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GOP, Democrats fight over legality of suing Obama

WASHINGTON — A planned House Republican lawsuit against President Obama is justified because his actions carrying out the health care law dangerously exceed his powers, constitutional lawyers backing the litigation told lawmakers Wednesday.

Attorneys allied with Democrats in opposing the election-year suit said it’s the GOP that’s going too far by trying to resolve a political dispute by handing the question to the federal courts to decide.

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The lawyers appeared before the House Rules Committee, which is considering Republican-written legislation authorizing the House to file the lawsuit. House Speaker John Boehner, Republican from Ohio, has said he wants to take legal action because Obama has abused his authority to carry out laws Congress approves, specifically by delaying a health care law requirement that many employers provide medical coverage for workers.

In recent months, Republicans have attacked Obama for taking such actions as having the Environmental Protection Agency curb emissions from coal-fired power plants, raising the minimum wage for federal contractors, and blocking the deportation of children illegally brought into the United States by their parents. GOP lawmakers say their lawsuit is simply an attempt to defend Congress’s powers against a president who has made a habit of acting unilaterally to carry out personal policy preferences.

‘‘This is not a political issue. This is not an issue that should pit Republicans against Democrats,’’ said Representative Pete Sessions, Republican from Texas and chairman of the Rules Committee.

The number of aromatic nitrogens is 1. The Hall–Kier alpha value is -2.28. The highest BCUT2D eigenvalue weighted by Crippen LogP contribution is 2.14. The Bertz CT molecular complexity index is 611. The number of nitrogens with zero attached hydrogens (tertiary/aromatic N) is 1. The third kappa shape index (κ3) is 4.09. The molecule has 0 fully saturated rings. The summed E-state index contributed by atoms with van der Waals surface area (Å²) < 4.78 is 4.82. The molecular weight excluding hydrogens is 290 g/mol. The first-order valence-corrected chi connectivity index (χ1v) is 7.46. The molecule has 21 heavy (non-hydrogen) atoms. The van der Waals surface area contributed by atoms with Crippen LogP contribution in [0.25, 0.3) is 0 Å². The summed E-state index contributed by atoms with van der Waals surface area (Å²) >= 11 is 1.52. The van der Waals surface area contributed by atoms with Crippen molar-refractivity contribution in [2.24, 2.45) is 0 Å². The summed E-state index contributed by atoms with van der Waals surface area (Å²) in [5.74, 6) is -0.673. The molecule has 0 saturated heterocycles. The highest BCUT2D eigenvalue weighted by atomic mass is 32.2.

‘‘Any person interested in our Constitution and our brilliant system of separation of powers should be worried about what is currently happening in our country,’’ he said.

Democrats mocked the legal action as a purely political exercise that is doomed to failure but aimed at appeasing conservatives who want to see Obama impeached. The Rules Committee’s top Democrat, Representative Louise Slaughter of New York, called it ‘‘preposterous’’ and noted that in effect Republicans are filing suit over a delay in a part of a law that every GOP lawmaker opposed and that the House has voted about 50 times to repeal or pare back.

‘This is a partisan political stunt timed to . . . midterm elections.’

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‘‘This is a partisan political stunt timed to peak in the House of Representatives in November, right as the midterm elections are happening,’’ Slaughter said. ‘‘The House majority is suing the president simply for doing his job.’’

The House is expected to vote on the resolution before leaving for its August recess.

On Wednesday, each party sought ammunition by inviting legal experts to testify.

Elizabeth Price Foley, a Republican witness, a law professor at Florida International University, said Republicans have ‘‘an excellent chance’’ of winning a dispute over the meaning of the constitutional provision that the president ‘‘shall take care that the laws be faithfully executed.’’

That was countered by attorney Simon Lazarus of the Constitutional Accountability Center, a Democratic witness who said the Constitution gives presidents authority to make reasonable and needed adjustments as laws are translated into government action.

Responding to outcries from business groups, Obama has twice delayed the section of the 2010 health care law requiring companies with 50 or more employees working 30 or more hours a week to offer health care coverage or pay fines.

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